At an academic conference about society and technology last year in Portland, I hesitantly brought up Internet security, mentioning that the subject might be an unhealthy one and that in my limited reading, I had run across a Canadian source who maintained that “You cannot be too paranoid.” The author recommended multiple layers of anonymizing technology for anyone who surfs and mentioned that terror organizations recruit from the Internet.

The man who brought the first mainframe computer to that campus in 1965 immediately reinforced my concerns. The final session of the conference, which was attended by a major figure in computer security, ended with the simple exhortation to reset one’s search engine after every time on line. As the immortal H. Allen Smith, humorist to the real Mad men, observed, “God never told nobody to be stupid.”

Here’s what I make of that Pentagon memo on Geotags and Social Networking:

A 2009 issue of Wired tells of a man who experimentally traced a woman he saw taking a photo with a 3G iPhone. He knew that the embedded geodata in the phone would let him place the user on a map if she uploaded an image to Flickr. He went home, searched the Flickr map, identified the woman he had seen, and found photos of her apartment interior, including “a filthy living room”. So, he saw, he stalked, he located, he cased the place, and he criticized her housekeeping.

By taking and posting a photo, you reveal the exact location and time of its site and of the visual information in the image, such as a license plate.

Geotagging photos, video, websites, and SMS messages (I’m not familiar with all of these technologies) add a ten-digit grid coordinate to everything you post on the Internet. The tags are automatically embedded in pictures taken with smartphones. Images posted to photo sharing sites can be tagged with location, but it is not an automatic function.

[Global positioning technology was developed during the Cold War to improve the marksmanship of intercontinental ballistic missiles. It is essentially a hunting technology that places each of us in somebody’s crosshairs.]

Study the manual of your digital camera to understand how to turn off GPS functions. Even without a GPS function, you can tag a location on your photo on a photo sharing site. Tagging photos with an exact location on the Internet allows random people to track an individual’s location and correlate it with other information.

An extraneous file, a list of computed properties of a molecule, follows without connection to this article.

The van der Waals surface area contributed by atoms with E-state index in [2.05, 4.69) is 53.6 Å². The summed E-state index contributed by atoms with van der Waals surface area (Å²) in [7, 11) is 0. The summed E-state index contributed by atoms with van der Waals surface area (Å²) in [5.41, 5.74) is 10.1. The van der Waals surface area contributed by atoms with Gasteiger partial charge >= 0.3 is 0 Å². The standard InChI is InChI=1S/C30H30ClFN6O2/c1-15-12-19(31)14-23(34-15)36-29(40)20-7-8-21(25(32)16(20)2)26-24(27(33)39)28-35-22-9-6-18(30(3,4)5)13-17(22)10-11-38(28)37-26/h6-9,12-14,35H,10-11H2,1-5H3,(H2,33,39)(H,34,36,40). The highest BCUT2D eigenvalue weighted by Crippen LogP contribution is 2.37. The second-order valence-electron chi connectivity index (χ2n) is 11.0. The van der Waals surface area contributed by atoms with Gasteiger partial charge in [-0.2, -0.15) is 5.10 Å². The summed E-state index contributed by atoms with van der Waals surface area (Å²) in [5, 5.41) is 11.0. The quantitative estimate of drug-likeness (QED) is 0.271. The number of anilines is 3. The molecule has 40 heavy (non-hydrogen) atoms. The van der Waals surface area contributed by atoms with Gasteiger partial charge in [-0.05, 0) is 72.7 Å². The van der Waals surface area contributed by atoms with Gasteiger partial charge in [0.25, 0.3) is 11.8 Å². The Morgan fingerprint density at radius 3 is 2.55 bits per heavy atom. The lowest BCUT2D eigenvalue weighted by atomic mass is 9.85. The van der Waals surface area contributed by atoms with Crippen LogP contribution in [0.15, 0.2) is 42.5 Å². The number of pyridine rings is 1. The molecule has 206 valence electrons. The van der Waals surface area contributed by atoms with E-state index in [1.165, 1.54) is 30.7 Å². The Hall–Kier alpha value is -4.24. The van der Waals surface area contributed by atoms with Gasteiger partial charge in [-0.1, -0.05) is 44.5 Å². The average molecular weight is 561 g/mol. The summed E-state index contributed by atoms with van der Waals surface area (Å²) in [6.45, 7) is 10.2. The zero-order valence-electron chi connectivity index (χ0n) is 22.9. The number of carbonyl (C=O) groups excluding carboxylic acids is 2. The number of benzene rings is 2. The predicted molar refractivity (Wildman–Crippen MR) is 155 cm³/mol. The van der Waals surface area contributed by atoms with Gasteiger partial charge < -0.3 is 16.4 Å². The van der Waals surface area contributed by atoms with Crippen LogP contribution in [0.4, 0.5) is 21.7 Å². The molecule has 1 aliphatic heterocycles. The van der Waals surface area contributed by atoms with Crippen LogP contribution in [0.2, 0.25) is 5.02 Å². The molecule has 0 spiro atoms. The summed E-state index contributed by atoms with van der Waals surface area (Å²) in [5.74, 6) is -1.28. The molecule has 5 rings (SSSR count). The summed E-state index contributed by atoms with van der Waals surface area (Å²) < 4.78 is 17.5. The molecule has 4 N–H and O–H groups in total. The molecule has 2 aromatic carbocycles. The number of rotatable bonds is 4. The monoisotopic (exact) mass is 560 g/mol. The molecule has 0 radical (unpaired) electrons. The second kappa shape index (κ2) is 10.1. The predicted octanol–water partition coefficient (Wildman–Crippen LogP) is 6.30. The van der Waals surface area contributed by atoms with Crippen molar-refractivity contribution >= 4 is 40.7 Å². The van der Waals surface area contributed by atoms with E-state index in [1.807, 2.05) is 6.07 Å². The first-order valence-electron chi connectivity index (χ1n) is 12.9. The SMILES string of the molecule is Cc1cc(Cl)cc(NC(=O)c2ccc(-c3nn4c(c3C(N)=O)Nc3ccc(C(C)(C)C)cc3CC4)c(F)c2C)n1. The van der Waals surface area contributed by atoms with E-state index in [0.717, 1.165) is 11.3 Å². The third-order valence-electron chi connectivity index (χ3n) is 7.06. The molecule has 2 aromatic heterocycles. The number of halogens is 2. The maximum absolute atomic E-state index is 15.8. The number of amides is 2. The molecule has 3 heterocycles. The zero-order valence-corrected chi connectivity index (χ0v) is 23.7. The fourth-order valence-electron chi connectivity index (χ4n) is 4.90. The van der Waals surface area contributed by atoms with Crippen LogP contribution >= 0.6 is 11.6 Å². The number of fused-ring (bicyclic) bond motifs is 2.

Location-based social networking capitalizes on a user’s desire to broadcast their geographic location, and the applications focus on “checking in” to earn rewards. THE POPULARITY OF THESE APPLICATIONS IS CHANGING THE WAY WE AS A DIGITAL CULTURE VIEW SECURITY AND PRIVACY ON AN INDIVIDUAL LEVEL AND ARE CREATING OPSEC CONCERNS FOR THE ARMY.

The service foursquare allows someone who is not a friend on the service to track your whereabouts through Facebook. This service has over four million users. At the time of this memo, unless disabled, Facebook automatically reveals location when a user posts from a mobile application for iPhone, Android, and Gowalla users can post photos and submit tips at various locations. Scavenger allows companies, schools, and organizations to build challenges inside its platform that encourage users to earn benefits by participating.

Location-based social networking applications allow strangers to track your movements every day. If they watch someone long enough they will know exactly when and where to find that person on any given day, allowing them to determine where someone lives and works. [To the best of my limited knowledge, these factors are the same as those considered by hunters. The counter-move is to behave less predictably and vary one’s route.]

The Army recommends avoiding geotags on photo sharing applications. ONCE A GEOTAG IS OUT THERE, IT’S OUT OF THE USER’S HANDS. If you use a location-based social networking site, be aware of the default settings for the services and devices they use.

The memo describes managing privacy and security as a full-time job, and it does seem to be true that digital housekeeping is displacing physical housekeeping, whatever the meat equivalent for furniture might be.

-30- More after the jump.